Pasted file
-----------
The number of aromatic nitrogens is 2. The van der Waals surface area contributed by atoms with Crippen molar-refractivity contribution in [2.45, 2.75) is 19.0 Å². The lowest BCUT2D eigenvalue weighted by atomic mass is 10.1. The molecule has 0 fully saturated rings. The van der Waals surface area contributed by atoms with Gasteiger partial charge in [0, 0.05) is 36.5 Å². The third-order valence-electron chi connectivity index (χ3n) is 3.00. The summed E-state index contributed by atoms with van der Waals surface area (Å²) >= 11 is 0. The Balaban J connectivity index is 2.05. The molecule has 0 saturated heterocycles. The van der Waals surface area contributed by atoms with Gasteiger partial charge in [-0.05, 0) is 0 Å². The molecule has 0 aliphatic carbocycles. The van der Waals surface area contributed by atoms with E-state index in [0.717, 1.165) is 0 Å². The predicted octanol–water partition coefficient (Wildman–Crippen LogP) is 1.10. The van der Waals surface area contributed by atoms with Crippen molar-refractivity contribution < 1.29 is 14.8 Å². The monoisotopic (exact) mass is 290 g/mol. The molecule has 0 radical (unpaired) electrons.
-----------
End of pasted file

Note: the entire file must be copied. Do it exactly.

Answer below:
The number of aromatic nitrogens is 2. The van der Waals surface area contributed by atoms with Crippen molar-refractivity contribution in [2.45, 2.75) is 19.0 Å². The lowest BCUT2D eigenvalue weighted by atomic mass is 10.1. The molecule has 0 fully saturated rings. The van der Waals surface area contributed by atoms with Gasteiger partial charge in [0, 0.05) is 36.5 Å². The third-order valence-electron chi connectivity index (χ3n) is 3.00. The summed E-state index contributed by atoms with van der Waals surface area (Å²) >= 11 is 0. The Balaban J connectivity index is 2.05. The molecule has 0 saturated heterocycles. The van der Waals surface area contributed by atoms with Gasteiger partial charge in [-0.05, 0) is 0 Å². The molecule has 0 aliphatic carbocycles. The van der Waals surface area contributed by atoms with E-state index in [0.717, 1.165) is 0 Å². The predicted octanol–water partition coefficient (Wildman–Crippen LogP) is 1.10. The van der Waals surface area contributed by atoms with Crippen molar-refractivity contribution < 1.29 is 14.8 Å². The monoisotopic (exact) mass is 290 g/mol. The molecule has 0 radical (unpaired) electrons.